This last statement elicited a roar of laughter at which the confused Barry smiled. The men then calmed down and looked to Gwilym for guidance. “This reminds me of people not wanting to take charge of a tough project. So let’s treat it like a small project. What is the first part of this task?”
Gwilym took a blank sheet of parchment and wrote on the top, ‘Build arch support’. The men offered suggestions on tasks below this: ‘Measure depth of water’, ‘Hammer pilings into river’, ‘Create support foundation’, ‘Draw out support structure’, ‘Get agreement on support structure’, Measure wood’, ‘Place supports’, ‘Attach cross braces’, and so on. When they had offered up all the sub-tasks, Gwilym asked for a responsible person for each sub-task. The men stalled again on ‘Get agreement on support structure’ so Gwilym offered to break this sub-task down even further. But finally Joseph agreed to take on this sub-task and the team continued on planning the project.
It took the rest of the day but Gwilym, looking around at the expressions of his men, was convinced that this exercise was worth it. The tasks were better defined; the men had a clear idea of what their responsibility was on this project. They also understood what the other men were tasked with and developed a respect for each other’s workload.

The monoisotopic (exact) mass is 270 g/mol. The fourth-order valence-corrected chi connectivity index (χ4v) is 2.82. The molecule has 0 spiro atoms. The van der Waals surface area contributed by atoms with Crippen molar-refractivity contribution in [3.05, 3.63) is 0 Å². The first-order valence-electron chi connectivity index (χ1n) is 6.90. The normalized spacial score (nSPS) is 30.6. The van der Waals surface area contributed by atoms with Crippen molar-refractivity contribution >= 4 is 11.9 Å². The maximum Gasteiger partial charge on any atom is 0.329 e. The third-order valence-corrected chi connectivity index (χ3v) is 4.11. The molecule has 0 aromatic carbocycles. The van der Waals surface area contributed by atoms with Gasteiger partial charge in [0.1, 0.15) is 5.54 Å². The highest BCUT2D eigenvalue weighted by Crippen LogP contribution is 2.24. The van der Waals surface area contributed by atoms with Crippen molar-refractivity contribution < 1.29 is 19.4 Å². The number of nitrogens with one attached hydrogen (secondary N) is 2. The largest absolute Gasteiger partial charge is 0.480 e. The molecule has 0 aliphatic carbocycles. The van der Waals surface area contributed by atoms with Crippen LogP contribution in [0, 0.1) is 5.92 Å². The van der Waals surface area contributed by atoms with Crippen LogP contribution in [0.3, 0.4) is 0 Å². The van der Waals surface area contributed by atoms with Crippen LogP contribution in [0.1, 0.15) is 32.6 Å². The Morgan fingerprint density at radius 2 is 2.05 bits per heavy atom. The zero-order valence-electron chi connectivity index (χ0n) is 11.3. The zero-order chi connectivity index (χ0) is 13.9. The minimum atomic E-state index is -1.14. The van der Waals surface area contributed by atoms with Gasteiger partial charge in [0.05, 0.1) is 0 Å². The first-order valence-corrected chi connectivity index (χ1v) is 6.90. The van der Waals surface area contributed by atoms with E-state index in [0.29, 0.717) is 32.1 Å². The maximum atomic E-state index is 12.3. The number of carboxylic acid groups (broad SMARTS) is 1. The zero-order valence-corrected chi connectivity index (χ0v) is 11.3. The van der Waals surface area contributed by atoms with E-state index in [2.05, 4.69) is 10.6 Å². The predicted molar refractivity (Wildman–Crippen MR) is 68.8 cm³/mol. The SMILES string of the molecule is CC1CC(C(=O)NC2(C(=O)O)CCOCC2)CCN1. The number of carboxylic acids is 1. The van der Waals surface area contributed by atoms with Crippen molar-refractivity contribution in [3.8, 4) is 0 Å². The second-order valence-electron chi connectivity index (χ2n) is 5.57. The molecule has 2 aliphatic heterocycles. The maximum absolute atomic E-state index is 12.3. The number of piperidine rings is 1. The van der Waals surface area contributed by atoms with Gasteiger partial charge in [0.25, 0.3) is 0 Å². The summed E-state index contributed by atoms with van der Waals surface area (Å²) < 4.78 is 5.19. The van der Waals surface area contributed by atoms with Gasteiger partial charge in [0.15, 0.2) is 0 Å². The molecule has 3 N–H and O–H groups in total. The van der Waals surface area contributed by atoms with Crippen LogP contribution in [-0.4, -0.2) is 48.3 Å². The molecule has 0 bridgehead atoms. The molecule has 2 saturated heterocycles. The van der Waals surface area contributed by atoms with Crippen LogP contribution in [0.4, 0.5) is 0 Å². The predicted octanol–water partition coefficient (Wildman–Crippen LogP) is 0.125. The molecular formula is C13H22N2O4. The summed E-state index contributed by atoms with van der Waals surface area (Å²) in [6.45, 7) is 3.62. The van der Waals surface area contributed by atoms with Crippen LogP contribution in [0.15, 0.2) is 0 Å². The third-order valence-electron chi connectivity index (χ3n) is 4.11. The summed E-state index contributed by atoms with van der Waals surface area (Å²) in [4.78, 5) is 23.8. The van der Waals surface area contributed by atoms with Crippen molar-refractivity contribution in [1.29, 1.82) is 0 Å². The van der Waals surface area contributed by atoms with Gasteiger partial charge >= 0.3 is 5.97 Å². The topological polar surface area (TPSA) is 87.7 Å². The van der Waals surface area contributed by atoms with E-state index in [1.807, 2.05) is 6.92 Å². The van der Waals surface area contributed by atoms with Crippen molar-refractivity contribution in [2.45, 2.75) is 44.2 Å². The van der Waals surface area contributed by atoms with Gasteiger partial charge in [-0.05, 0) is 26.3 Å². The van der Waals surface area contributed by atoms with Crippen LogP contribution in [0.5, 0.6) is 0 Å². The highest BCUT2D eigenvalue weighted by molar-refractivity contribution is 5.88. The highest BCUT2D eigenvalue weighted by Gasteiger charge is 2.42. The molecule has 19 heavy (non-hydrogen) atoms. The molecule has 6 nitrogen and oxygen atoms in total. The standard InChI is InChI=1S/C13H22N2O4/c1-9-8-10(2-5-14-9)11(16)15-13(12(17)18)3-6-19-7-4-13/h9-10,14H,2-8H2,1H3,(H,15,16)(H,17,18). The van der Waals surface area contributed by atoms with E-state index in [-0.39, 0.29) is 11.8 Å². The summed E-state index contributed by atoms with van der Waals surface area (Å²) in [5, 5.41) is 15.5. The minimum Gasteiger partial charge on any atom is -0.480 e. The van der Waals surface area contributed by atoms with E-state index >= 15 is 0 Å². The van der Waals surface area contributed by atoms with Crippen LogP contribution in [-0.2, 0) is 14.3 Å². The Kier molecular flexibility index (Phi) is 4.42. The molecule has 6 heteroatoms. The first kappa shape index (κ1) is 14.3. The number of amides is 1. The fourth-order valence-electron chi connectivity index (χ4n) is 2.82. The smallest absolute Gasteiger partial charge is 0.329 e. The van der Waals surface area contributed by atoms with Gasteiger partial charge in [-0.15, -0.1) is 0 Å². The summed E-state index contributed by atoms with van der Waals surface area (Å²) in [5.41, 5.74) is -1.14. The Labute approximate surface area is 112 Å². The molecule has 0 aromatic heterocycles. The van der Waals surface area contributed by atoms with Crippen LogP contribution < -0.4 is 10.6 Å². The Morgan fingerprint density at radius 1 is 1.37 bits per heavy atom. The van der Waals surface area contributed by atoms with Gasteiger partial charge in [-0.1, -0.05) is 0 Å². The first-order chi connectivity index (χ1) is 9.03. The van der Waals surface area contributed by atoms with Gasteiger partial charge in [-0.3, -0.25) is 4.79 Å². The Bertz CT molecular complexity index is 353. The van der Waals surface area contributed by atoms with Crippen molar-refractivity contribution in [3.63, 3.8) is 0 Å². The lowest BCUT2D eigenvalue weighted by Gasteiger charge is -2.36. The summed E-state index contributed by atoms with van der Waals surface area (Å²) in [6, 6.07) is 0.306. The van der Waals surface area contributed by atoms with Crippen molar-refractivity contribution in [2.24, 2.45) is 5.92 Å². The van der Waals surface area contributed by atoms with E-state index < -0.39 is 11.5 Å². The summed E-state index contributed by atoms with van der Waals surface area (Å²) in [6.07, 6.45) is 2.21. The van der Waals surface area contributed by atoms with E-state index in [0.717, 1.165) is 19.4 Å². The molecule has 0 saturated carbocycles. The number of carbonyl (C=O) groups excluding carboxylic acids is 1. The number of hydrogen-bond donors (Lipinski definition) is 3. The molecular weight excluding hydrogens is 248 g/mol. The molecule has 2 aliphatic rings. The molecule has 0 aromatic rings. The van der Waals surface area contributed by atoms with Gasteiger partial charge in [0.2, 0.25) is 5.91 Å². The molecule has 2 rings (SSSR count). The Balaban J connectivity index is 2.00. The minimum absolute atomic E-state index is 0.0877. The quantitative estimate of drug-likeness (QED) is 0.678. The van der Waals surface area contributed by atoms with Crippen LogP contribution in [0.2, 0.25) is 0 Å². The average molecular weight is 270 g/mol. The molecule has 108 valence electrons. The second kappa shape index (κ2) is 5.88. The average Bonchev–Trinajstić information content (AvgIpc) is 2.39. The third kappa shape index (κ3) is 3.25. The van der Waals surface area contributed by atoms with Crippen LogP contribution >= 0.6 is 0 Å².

Gwilym spent the next day rewriting the project plan neatly to include these new tasks and the person responsible for each. He used his finest calligraphy to place the names of the responsible men next to the tasks with illuminated capital letters. Then he showed these to the men who were proud to see their names so honored. Because of the different colored inks and the clear, illuminated capital letters, each man could clearly see the tasks for which they had taken responsibility.
This was the document Gwilym walked around with for the rest of the project, happily checking off each task as it was completed. He then went to the next man and reminded him of the task he had volunteered for and asked him to start working on it.

To read the entire first draft in one shot, click here: